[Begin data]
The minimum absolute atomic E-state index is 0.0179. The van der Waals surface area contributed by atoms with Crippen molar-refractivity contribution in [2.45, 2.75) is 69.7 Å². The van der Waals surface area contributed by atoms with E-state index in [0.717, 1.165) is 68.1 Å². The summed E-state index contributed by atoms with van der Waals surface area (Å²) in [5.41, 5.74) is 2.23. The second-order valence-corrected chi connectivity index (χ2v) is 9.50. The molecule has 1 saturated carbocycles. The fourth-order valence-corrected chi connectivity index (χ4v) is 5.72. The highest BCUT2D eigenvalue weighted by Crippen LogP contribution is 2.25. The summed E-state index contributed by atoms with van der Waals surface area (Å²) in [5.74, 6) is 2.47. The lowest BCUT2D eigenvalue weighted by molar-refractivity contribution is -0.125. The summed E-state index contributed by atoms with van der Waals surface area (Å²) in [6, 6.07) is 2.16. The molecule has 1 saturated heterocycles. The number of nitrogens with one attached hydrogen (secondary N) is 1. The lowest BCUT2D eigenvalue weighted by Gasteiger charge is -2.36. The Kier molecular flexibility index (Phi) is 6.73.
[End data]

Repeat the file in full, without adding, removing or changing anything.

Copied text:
The minimum absolute atomic E-state index is 0.0179. The van der Waals surface area contributed by atoms with Crippen molar-refractivity contribution in [2.45, 2.75) is 69.7 Å². The van der Waals surface area contributed by atoms with E-state index in [0.717, 1.165) is 68.1 Å². The summed E-state index contributed by atoms with van der Waals surface area (Å²) in [5.41, 5.74) is 2.23. The second-order valence-corrected chi connectivity index (χ2v) is 9.50. The molecule has 1 saturated carbocycles. The fourth-order valence-corrected chi connectivity index (χ4v) is 5.72. The highest BCUT2D eigenvalue weighted by Crippen LogP contribution is 2.25. The summed E-state index contributed by atoms with van der Waals surface area (Å²) in [5.74, 6) is 2.47. The lowest BCUT2D eigenvalue weighted by molar-refractivity contribution is -0.125. The summed E-state index contributed by atoms with van der Waals surface area (Å²) in [6, 6.07) is 2.16. The molecule has 1 saturated heterocycles. The number of nitrogens with one attached hydrogen (secondary N) is 1. The lowest BCUT2D eigenvalue weighted by Gasteiger charge is -2.36. The Kier molecular flexibility index (Phi) is 6.73.